H.H. Brown Heralds Heritage

H.H. Brown Heralds Heritage
H.H. Brown's Walk-Over brand uses its domestic manufacturing as a key selling point

The Heritage Shoe Group at H.H. Brown is preparing for the future by looking to its past.

“When the economy is tough, people return to things they can relate to,” said James Rowley, SVP and GM of Heritage.

To capitalize on consumer interest in retro looks, the group in 2009 launched Vintage Shoe Co., a men’s and women’s brand focused on reviving styles from H.H. Brown’s 100-year-old archives. Heritage also has seen its iconic Kork-Ease and Walk-Over brands return to the spotlight.

As a result, Rowley said sales at the division are up 90 percent to date compared with a year ago, and that momentum is expected to continue into 2012.

The men’s Walk-Over label, dating back to the mid-1700s, came under the H.H. Brown umbrella in 1991. Its nod to the past, particularly its offering of traditional bucks and saddles, is connecting with men across a wide age spectrum.

Rowley said younger, fashion-driven customers are buying styles such as the Derby 100, a classic buck from the 1970s with new, colorful outsoles that were introduced in spring ’11. “We have the classics, and then can update or put a twist on [them],” he said.

It’s not just U.S. consumers who have jumped on the Americana trend. Rowley said 60 percent of Walk-Over’s business is done in Japan and Italy.

For Kork-Ease, which launched in the 1950s and was acquired in 2009, the Ava sandal remains a signature look. The crisscross banded style on a covered wedge debuted in the 1970s, and its recent popularity has spawned a series of companion shoes that now represent 25 percent of the brand’s overall business. One of the updated versions features an exposed cork bottom.

“In all three brands, everyone wears [the shoes] differently,” said John Robbins, director of marketing. “[They] mean different things to [each one].”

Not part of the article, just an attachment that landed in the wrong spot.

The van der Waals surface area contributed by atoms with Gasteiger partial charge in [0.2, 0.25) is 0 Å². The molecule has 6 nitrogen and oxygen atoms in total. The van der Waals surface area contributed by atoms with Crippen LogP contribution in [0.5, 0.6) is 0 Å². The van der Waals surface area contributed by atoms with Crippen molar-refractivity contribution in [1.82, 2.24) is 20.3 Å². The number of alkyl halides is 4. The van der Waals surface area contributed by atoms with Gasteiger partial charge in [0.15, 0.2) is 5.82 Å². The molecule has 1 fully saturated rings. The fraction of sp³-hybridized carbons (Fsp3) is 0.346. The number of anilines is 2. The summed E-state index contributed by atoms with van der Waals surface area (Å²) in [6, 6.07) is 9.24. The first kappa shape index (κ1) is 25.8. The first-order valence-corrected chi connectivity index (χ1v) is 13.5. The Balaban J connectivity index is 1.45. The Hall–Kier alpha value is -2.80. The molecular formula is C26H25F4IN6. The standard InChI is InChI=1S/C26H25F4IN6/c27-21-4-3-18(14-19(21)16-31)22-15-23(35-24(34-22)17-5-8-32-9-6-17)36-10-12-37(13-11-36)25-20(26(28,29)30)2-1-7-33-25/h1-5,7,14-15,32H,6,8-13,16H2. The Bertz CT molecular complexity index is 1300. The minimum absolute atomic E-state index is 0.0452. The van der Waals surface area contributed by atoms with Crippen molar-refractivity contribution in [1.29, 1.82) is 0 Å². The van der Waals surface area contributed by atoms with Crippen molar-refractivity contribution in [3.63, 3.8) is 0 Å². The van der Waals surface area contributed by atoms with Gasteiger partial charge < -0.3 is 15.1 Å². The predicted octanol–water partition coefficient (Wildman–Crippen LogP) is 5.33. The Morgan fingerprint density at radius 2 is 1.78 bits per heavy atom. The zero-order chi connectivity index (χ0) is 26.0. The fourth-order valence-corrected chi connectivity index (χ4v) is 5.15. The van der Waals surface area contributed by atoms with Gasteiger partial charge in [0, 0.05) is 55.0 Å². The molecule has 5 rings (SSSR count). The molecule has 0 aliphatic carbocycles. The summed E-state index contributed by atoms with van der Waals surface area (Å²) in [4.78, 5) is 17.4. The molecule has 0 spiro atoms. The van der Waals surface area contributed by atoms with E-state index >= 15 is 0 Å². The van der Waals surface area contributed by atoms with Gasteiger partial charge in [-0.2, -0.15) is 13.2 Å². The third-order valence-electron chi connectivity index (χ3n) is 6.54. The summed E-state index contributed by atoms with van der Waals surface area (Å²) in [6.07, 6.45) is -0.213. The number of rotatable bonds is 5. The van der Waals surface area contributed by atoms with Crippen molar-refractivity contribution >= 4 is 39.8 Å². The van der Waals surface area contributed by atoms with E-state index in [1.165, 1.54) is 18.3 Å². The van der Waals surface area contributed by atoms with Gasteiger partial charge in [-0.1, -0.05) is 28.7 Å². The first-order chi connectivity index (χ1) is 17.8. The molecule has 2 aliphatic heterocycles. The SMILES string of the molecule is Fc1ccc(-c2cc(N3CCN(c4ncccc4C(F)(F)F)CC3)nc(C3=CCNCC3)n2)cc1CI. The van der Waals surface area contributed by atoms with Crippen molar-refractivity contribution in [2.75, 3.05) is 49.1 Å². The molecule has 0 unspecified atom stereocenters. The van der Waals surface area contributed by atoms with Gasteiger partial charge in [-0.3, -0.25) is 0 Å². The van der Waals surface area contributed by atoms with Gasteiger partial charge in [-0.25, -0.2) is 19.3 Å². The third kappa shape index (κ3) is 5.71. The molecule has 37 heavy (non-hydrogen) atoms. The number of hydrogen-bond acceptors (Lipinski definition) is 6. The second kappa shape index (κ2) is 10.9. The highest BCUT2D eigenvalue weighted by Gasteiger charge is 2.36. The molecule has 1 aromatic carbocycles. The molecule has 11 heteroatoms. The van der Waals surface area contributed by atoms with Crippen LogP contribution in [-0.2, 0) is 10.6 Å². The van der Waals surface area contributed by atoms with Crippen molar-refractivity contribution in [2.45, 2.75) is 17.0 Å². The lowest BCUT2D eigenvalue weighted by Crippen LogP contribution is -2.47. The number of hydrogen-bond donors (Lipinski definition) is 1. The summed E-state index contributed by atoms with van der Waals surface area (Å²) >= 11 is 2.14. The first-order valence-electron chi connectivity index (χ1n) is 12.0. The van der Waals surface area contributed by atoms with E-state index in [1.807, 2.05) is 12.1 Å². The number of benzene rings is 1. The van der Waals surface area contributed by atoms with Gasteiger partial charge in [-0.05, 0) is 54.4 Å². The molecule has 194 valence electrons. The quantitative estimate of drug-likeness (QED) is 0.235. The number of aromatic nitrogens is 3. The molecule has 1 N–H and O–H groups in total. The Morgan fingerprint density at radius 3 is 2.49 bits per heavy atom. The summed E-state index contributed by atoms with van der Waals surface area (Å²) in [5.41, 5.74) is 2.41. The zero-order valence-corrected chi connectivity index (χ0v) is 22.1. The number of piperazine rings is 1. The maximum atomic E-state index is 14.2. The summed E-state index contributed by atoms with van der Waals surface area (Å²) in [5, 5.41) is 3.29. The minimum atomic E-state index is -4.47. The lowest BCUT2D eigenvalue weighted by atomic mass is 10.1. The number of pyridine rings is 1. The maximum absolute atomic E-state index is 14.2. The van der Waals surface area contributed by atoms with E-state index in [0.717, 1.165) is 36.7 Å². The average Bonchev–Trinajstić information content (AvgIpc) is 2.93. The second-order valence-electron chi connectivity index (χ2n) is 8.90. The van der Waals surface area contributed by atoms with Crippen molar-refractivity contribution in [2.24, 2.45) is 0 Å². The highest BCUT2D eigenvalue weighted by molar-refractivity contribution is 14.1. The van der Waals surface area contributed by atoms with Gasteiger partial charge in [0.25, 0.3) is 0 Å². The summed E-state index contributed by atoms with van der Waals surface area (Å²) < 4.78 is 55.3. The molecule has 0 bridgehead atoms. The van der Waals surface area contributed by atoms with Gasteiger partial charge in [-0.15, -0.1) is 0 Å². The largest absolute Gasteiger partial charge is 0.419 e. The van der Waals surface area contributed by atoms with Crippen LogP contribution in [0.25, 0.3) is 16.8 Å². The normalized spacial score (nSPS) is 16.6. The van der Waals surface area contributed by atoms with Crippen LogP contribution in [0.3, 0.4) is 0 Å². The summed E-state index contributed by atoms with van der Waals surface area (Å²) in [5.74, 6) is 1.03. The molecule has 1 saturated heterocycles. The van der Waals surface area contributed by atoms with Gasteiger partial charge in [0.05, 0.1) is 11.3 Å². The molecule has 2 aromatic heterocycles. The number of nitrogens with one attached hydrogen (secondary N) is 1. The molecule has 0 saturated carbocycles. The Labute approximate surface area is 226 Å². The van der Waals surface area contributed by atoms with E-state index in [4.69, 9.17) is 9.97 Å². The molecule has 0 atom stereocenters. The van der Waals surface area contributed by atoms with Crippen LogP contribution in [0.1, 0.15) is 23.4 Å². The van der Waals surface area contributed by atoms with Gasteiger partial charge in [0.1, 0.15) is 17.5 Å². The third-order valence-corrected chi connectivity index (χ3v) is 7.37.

Vintage Shoe’s authentic combat styles have caught the attention of celebrities such as Adam Levine, who has been spotted wearing the Nathaniel jump boot, and “True Blood” actor Joe Manganiello, who picked up the Isaac tanker boot. Ready-to-wear designer Nicholas K. is also a fan and has used the boots in his last three runway collections.

Kork-Ease, too, has received a nod from celebrities and designers. “Modern Family” mom Claire, played by Julie Bowen, has worn the brand on the show, and designer Mara Hoffman selected Kork-Ease for her resort ’12 collection during Mercedes-Benz Fashion Week Swim in Miami.

“The brands have their own rich heritage,” said Tom McClaskie, designer for Heritage Shoe Group. “Our job is to enhance that for the modern customer. We bring the real deal to life.”

Beyond period styling, the brands in the group promote American manufacturing, which is proving to be a strong selling point. All Walk-Over and Vintage product is made exclusively in H.H. Brown’s factory in Pennsylvania. A collection of higher-end Kork-Ease products will also be produced there for spring ’12. In all, about 20 percent of the group’s footwear is made in the U.S., and that share is expected to double within the next two years.

“Heritage is important because it’s a trend,” said Rowley, “but ‘made in the U.S.’ is a selling feature. People are starting to care about [that]. It has added value.”

American-made product appeals to Eliza Perez, co-owner of Soles 384 in Mill Valley, Calif., who carries the Vintage line. She said the company’s domestic sourcing is a key selling point on the floor. “Vintage ties in nicely with the artisan handmade look of the shoes [we carry],” she said. “We’re also trying to feature brands made in the U.S., which is rare today.”

Gretchen Plummer, co-owner of Johnny Soles in Portland, Ore., agreed: “Customers ask for [domestically made footwear],” she said. “[Consumers] have seen the fallout of [goods] not being made in the U.S. And [H.H. Brown is] an old U.S. shoe company whose quality and styles are hard to beat.”

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